3. Exploration into Alternative Religio-cultural Assertion
The militarized Roman colonial power of Jesus’ time, in collaboration with the domesticated Palestinian religio-cultural elite, trampled upon all indigenous economic resources and communitarian ethos of the common people in the name of promoting Pax Romana. Both the alien and native ruling class were highly insensitive to the cultural sensibilities and popular religiosities prevalent among the marginalized (ptōchoi and ochlos). On the other hand, the radicals, advocating vehement protest against the colonizers, took to armed confrontation against Roman forces resulting in recurring blood-shed of the masses with the repression of the military intervention of the rulers.
Against this wounded historical scenario, Jesus, the committed rebel, proclaimed the reality of the outburst of the compassionate justice of the divine order, called the ‘kingdom of God’. It was said to be dwelling in the hearts of the ordinary folk as a grace-filled reality of the given past (‘Time is fulfilled…kingdom of God has come near’- Mk 1:15) embedded in the present context (‘is among you’- Lk 17:21) with gradual blossoming forth in future (‘your kingdom come’- Mt 6:10). This sense of hope and happiness, though snatched away from the least by the evil powers, should be recuperated. Such was the fundamental orientation of the reign of the living God as envisaged by Jesus with the following movement on the historical plane here and now:
From the brokenness of the Body, Mind, Spirit, Life and Cosmos crushed unto Death
Towards becoming activated
by the life-giving spirit of the Living God
Whenever this concrete life-affirming movement took place, Jesus celebrated it exuberantly. It is with this life-generating spirit and life-promoting determination that God is living and reigning was his irrefutable conviction.
Jesus never converted the reality of the ‘reign of God’ into an intricate ideology to be debated, an elaborate constitution to be discussed, or a meta-narrative to be recounted. He did not give his life for an ideology, constitution, or meta-narrative. Rather he garnered all his energies to enable the marginalized people to claim their rightful place in the world at once wounded and wounding. In all his matter-of-fact interventions, labelled as mighty deeds, grand signs, or he minutely identified that the ‘reign of God’ gradually sprouting and blossoming forth. He expected that these gradual and continual movements of promoting the culture of life has to be experienced as the unconditional love of God both at individual and collective levels. The positive strokes like ‘stretch out your hand’ (Mk 3:5), ‘your faith has made you well’ (Lk 17:19), or ‘get up and walk’ (Jn 5:8) were the hall marks for enlivening those who were groomed in the culture of self-hatred. The people like the Samaritans, women, and differently abled, chronically sick or dying destitutes counted as irretrievably polluted untouchables were affirmed with motherly care and fatherly compassion as a full-fledged member of Jesus’ community.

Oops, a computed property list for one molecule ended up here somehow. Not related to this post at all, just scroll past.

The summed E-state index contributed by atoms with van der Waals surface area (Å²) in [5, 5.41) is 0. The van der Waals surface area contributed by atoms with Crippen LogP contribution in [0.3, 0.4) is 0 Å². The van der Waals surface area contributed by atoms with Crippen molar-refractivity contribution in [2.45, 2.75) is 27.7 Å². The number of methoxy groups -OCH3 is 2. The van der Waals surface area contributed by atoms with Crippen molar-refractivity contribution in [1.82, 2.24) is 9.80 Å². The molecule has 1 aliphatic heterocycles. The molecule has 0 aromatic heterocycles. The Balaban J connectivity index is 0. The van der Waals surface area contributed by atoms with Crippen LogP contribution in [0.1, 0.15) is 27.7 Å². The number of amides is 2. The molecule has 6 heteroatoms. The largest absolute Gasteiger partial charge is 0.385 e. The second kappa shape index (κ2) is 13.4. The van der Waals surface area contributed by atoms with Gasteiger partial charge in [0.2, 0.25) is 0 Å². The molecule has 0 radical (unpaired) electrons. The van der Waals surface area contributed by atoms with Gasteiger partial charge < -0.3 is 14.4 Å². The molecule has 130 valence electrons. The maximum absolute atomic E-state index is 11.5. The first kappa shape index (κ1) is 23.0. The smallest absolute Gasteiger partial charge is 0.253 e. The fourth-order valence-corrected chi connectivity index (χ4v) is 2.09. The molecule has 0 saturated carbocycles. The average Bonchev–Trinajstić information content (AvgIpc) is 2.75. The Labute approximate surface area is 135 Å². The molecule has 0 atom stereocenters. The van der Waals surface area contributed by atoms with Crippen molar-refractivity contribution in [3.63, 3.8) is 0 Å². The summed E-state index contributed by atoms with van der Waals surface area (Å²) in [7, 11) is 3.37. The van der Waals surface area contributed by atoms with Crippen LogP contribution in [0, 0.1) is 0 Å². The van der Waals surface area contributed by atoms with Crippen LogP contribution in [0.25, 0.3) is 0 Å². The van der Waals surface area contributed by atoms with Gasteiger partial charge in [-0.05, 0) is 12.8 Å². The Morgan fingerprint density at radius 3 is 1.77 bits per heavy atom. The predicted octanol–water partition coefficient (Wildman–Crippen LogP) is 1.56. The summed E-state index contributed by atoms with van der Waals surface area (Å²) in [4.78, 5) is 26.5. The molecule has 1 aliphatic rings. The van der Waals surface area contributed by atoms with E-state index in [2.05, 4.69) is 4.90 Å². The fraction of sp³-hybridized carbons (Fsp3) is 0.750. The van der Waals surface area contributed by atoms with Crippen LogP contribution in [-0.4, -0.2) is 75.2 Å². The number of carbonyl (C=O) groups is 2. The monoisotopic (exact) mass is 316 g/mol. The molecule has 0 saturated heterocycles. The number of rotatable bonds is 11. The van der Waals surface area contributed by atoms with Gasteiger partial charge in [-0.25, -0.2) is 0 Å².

Jesus did not project the ‘reign of God’ sprouting and yielding as the performance of a super star. Each of his socio-political and religio-cultural intervention in the broken world of his times eventually was made to be communitarian task, be it healing or exorcism, washing of the feet, egalitarian sharing of breaking, or good-news-ing the nations. The political alliance required for his praxis, Jesus seemed to have carefully and perceptively chosen with appropriate discernment. He did not join hands with any of the following groups as his partners for his collective socio-political and religio-cultural interventions: